Like the modern nation state, the contemporary research university “with its size, population, and complexity, certainly surpasses the limits of our natural attachments.” So again, the university, like “the nation must invent ways to build unity among strangers.”
Walk on to any university campus and you will see the secular equivalents of icons (sport’s mascots) and churches (stadiums). If not precisely substitutes for the Decalogue, codes of conduct and student judicial procedures certainly hold a prominent place in the lives of most students even if, unlike the 10 Commandments, they are not typically objects of reverence.
But while the university, again like the nation-state, can become the object of religious or at least “quasi-religious” devotion, to do so is not only false worship and so harmful to the soul. It is also detrimental to the health and well-being of the university.
To the degree that the university asks the students and faculty to reflect critically on the received wisdom of the past, it does something not only good but necessary. As the late Thomas Merton points out somewhere, the old answers are right because their old but because they are true. While the received wisdom doesn’t need to be reformulated in every generation, it does need to be reappropriated.
Doing so requires not only effort but also a community that can sustain our inquiry as we struggle to understand for ourselves and make our own that which was to a previous age–even if only as recently as our parents and grandparents–well known and understood.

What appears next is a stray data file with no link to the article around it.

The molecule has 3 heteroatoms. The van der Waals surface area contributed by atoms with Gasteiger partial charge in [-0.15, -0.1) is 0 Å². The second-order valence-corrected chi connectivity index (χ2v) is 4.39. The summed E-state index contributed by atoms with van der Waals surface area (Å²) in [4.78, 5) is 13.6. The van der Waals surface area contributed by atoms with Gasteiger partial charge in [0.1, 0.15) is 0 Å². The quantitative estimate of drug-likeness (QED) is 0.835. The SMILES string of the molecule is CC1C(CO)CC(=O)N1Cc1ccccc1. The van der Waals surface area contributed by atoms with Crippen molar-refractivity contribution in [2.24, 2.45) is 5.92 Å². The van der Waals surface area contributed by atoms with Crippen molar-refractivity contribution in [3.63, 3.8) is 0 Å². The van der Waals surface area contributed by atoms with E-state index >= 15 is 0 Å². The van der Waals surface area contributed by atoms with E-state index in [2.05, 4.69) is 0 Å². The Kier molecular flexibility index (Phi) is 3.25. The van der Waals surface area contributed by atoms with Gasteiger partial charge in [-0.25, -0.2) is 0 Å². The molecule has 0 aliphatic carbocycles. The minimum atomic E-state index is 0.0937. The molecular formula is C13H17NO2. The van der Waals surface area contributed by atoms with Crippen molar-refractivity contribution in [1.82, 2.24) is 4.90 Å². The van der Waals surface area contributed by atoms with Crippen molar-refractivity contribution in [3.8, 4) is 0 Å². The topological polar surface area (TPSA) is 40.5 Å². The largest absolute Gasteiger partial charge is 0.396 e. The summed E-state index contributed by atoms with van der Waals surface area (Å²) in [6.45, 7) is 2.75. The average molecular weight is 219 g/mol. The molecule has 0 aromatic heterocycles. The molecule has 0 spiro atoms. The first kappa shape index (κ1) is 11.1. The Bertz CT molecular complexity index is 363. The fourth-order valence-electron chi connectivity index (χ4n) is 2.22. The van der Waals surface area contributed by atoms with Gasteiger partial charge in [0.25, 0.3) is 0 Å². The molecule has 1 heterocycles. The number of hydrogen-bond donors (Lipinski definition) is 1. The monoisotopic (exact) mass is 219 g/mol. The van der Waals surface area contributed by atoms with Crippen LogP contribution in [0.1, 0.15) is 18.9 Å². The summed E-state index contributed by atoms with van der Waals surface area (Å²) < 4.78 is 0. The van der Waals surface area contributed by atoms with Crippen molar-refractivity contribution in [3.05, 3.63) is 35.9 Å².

Phrased in this way, the theological genealogy of critical scholarship hard to miss.
The modern scholar is more Augustinian than he or she might wish to admit. As was the case with the bishop of Hippo undergraduates and senior scholars alike take up his quest. While object and method differ, anthropologically scholarship is faith in search of understanding.
But faith is always received. Whether it is eventually embraced or rejected, faith must first be given to us from those who have gone before us–and again, even if only a recently as our parents’ or grandparents’ generation.
Given this, it isn’t surprising that scholarship requires a community. This community must not only be not composed of our immediate peers. It must also be extended backwards and forwards in time because faith is not faith not just when it is received but also when it is passed on.
A community of only the present moment is not a community in any meaningful sense of the word. It is rather little more than a mob even if, unlike the mob, it doesn’t engage in violence.
To return to our initial observation, the contemporary research university “with its size, population, and complexity, certainly surpasses the limits of our natural attachments.” This is why most large universities have not only sports teams, fraternities and sororities but also a dizzying array of clubs as well as formal and informal social, ethnic and political groups.
Of all of these though, it is the religious community–Christian or not–that is best able to foster the kind of community that critical scholarship requires. What is often missed–and even actively rejected–by many is that not only in its origin but in its institutional DNA the contemporary university is a religious undertaking because education is fundamentally a moral undertaking.
A university that fails to turn out students who are virtuous has failed not only the student and society but also itself. Without virtues of diligence and honest but also piety and gratitude and hope, scholarly life is impossible.